Timothy C. Wong

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Timothy C. Wong Chinese: 黃宗泰; pinyin: Huáng Zōngtài; Wade–Giles: Huang Tsung-t'ai, born January 24, 1941, is a Sinological translator and literary theorist of traditional Chinese fictional narratives and the Chinese efforts to Westernize and politicize their modern counterparts into what everyone now equates with "novels." Wong was born in Hong Kong as an American citizen, and moved with his family back to Hawaii, his father's birthplace, when he was 10 years old. He remained in the city of Honolulu through high school, before going on to northern California for his undergraduate—and eventually graduate—studies.

Wong received his B.A. in Political Science from Saint Mary's College before joining the Peace Corps in 1963, just two years after its founding. His service in central Thailand teaching English in two different teacher-training colleges heightened his interest in both language-learning and language-teaching. On his return to the US, he received a grant from the East-West Center, and enrolled as a graduate student at the University of Hawaii, Manoa, where he began the serious study of Mandarin Chinese. His knowledge of this language advanced greatly at the Inter-University Program in Taipei, where he remained for fifteen months as an EWC grantee. He returned to the EWC in late 1967 to complete his M.A. in Asian Studies. A fellowship from Stanford University in 1968 enabled him to spend the next six years working on his doctorate in traditional Chinese fiction, including a year at the Inter-University Center for advanced learning of Japanese in Tokyo. In 1975, a year after he joined the faculty at Arizona State University, he completed his doctoral dissertation on the Qing dynasty satirist Wu Jingzi (Wu Ching-tzu, 1701-1754), which had been funded by a grant from the Mrs. Giles Whiting Foundation. In 1984-85, he took three different groups of American students to Beijing, as Director of the CIEE (Council for International Educational Exchange) at Peking University. While there, he received and accepted an offer from The Ohio State University, to teach Chinese literature and language at both undergraduate and graduate levels. He remained in Columbus, Ohio,for the next ten years before agreeing to return to Arizona State University as Professor of Chinese,to direct the Center for Asian Studies there. He served in that capacity for seven years before returning to full-time teaching and research, and to start an M.A. program in Chinese and Japanese literature, at the department where he began his professional career.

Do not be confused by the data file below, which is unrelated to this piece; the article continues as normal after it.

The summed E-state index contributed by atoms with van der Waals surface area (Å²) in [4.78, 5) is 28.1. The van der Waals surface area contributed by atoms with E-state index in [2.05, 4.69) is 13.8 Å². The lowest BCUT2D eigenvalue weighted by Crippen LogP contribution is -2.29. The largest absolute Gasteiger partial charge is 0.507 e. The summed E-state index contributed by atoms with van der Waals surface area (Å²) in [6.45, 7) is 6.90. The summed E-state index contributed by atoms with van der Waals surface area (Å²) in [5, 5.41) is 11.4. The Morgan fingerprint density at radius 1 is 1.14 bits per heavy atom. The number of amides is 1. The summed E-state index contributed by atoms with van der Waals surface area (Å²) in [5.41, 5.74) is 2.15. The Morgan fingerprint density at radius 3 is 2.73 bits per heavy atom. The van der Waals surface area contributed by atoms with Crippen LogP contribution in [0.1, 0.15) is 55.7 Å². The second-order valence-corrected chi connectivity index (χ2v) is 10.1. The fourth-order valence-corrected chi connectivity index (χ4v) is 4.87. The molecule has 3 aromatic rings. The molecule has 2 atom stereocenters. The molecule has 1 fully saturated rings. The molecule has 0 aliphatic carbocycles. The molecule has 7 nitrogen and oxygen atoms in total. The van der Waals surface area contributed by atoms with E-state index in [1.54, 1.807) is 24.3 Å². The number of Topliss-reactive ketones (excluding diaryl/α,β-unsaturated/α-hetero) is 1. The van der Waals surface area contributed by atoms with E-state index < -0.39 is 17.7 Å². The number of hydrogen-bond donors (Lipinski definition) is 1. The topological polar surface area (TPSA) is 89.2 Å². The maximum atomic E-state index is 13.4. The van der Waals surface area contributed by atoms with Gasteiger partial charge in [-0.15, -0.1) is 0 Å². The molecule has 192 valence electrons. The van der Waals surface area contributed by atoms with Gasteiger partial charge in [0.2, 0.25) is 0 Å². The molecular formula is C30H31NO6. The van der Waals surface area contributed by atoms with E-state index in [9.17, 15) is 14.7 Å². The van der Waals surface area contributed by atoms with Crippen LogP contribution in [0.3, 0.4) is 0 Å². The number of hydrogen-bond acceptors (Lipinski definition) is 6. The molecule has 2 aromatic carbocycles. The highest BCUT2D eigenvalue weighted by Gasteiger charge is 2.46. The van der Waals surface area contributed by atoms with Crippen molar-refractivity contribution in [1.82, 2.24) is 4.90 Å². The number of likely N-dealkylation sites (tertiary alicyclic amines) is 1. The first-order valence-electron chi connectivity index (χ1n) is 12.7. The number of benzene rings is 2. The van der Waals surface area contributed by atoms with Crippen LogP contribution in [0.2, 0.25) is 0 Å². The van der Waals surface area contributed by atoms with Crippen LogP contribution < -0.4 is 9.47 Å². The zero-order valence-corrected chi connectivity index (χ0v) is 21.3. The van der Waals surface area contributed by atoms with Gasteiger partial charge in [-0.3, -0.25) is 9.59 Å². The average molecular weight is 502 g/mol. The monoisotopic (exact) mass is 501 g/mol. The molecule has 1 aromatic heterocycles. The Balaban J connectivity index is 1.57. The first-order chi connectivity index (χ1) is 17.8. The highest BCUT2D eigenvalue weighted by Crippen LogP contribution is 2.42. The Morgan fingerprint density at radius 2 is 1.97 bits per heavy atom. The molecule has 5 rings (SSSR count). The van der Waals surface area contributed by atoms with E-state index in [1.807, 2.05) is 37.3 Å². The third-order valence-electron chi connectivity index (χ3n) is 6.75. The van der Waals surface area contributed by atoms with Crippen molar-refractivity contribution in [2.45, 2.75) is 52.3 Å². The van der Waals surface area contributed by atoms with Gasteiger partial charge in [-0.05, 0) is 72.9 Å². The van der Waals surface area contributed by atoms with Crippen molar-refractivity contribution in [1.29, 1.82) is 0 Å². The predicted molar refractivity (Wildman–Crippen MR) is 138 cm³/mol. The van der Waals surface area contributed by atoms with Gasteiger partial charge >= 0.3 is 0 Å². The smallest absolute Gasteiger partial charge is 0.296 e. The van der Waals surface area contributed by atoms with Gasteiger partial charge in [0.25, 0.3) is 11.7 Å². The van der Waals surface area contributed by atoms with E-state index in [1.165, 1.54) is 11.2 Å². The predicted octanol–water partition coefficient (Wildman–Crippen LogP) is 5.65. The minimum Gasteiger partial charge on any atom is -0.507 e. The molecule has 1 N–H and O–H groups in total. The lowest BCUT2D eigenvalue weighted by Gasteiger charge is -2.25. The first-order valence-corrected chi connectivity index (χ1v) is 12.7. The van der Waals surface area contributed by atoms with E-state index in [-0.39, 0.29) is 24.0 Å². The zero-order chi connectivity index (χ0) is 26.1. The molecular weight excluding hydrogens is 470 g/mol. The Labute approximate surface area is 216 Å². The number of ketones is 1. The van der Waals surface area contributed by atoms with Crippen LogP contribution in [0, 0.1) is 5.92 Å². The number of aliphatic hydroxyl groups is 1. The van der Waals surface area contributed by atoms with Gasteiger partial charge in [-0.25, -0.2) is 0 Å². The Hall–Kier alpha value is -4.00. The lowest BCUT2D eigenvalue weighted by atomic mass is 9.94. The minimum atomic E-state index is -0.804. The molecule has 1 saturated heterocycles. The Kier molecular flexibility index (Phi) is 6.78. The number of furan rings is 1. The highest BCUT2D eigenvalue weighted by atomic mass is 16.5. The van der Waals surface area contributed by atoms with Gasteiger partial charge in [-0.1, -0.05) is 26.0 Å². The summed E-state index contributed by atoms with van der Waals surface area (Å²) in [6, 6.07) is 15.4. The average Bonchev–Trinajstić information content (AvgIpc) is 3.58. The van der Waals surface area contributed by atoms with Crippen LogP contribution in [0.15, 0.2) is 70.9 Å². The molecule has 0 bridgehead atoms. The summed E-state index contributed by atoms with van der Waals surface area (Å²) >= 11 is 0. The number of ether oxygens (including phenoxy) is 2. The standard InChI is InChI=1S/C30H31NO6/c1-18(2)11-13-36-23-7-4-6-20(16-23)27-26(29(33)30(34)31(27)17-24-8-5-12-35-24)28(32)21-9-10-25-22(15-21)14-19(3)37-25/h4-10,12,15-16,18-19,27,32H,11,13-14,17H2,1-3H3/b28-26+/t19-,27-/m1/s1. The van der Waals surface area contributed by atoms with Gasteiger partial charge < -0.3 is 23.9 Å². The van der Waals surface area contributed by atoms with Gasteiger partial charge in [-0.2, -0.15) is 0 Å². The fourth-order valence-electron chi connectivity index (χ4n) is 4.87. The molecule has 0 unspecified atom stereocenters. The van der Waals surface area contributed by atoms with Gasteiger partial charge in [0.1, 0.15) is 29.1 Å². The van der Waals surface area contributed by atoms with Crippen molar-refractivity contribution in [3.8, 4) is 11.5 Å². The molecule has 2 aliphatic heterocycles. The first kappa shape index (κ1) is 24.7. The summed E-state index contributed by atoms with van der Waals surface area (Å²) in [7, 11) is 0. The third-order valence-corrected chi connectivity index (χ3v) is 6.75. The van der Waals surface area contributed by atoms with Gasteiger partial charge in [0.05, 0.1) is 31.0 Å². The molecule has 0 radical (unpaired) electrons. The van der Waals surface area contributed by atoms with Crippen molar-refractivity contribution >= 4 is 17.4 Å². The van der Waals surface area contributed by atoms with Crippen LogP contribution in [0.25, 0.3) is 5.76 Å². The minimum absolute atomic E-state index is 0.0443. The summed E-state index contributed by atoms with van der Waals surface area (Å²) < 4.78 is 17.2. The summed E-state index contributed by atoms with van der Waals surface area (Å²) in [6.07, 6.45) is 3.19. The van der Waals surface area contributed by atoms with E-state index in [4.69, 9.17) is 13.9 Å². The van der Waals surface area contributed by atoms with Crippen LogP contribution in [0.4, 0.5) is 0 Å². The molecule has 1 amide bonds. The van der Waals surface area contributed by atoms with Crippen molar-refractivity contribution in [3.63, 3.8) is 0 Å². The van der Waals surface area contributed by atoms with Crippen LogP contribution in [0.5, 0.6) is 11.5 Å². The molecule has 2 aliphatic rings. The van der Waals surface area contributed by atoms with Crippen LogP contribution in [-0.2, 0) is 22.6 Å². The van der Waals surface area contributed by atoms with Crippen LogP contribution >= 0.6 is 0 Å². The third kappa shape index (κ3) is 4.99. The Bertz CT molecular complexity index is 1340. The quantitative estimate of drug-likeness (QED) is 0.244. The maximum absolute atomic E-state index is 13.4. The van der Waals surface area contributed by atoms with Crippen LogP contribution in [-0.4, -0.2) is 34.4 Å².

Wong's published research is largely focused on examining premodern Chinese fiction on its own terms, with the idea that knowing the differences between the way the Chinese told their stories and the way Europeans and Americans did is indispensable for a deeper understanding of both. He retired from Arizona State University in 2010, but has continued to publish and to be active at academic conferences.

Selected English Publications[edit]

  • Wu Ching-tzu. Boston: G.K. Hall & Co., 1978.
  • Stories for Saturday: Twentieth Century Chinese Popular Fiction. Honolulu: University of Hawai’i Press, 2003.
  • Sherlock in Shanghai: Stories of Crime and Detection by Cheng Xiaoqing. Honolulu: University of Hawai'i Press, 2006.

"Self and Society in Tang Dynasty Love Tales." Journal of the American Oriental Society, 99, No. 1 (January–March, 1979), 95-100.

"Entertainment as Art: An Approach to the Ku-chin Hsiao-shuo. Chinese Literature: Essays, Articles, Reviews, 3, No. 2 (July, 1981), 235-250.

"Notes on the Textual History of the Lao Ts'an yu-chi." T'oung Pao LXIX, 1-3 (1983), 23-32.

"The name 'Lao Ts'an' in Liu E's Fiction." Journal of the American Oriental Society, 109, No. 1 (January–March, 1989), 103-106.

"Liu E in the Fang Shih Tradition." Journal of the American Oriental Society, 112, No. 2 (April–June, 1992), 302-306.

"The Government Language Paradigm in the Academy: Some Observations." Journal of the Chinese Language Teachers Association XXIX, No. 2 (May, 1994), 13-22.

"Commentary and Xiaoshuo Fiction." Rpt. in Of Ong & Media Ecology: Essays in Communication, Composition, and Literary Studies, eds Thomas J. Farrell and Paul A. Soukup. New York: Hampton Press, Inc., 2012, pp. 143–159.

"The Facts of Fiction: Liu E's Commentary to the Travels of Lao Can." Excursions in Chinese Culture. Festschrift in Honour of Dr. William R. Schultz, eds Marie Chan, Chia-Lin Pao Tao, and Jing-shen Tao. Hong Kong: Chinese University Press, 2002.

"Chinese Narrative." Entry in The Routledge Encyclopedia of Narrative Theory, eds. David Herman, Manfred Jahn, and Marie Laure Ryan. London and New York: Routledge, 2005, pp. 62–63.

"The Original Evolutionary Nature of Chinese Vernacular Fiction." Comparative Literature: East & West, 15, No. 2 (Autumn/Winter, 2011), 57-63.

"Orality in Performance: The Art of Classical Xiaoshuo." Comparative Literature: East & West, 22, No. 1(Spring/Summer, 2015), 1-7.

See also[edit]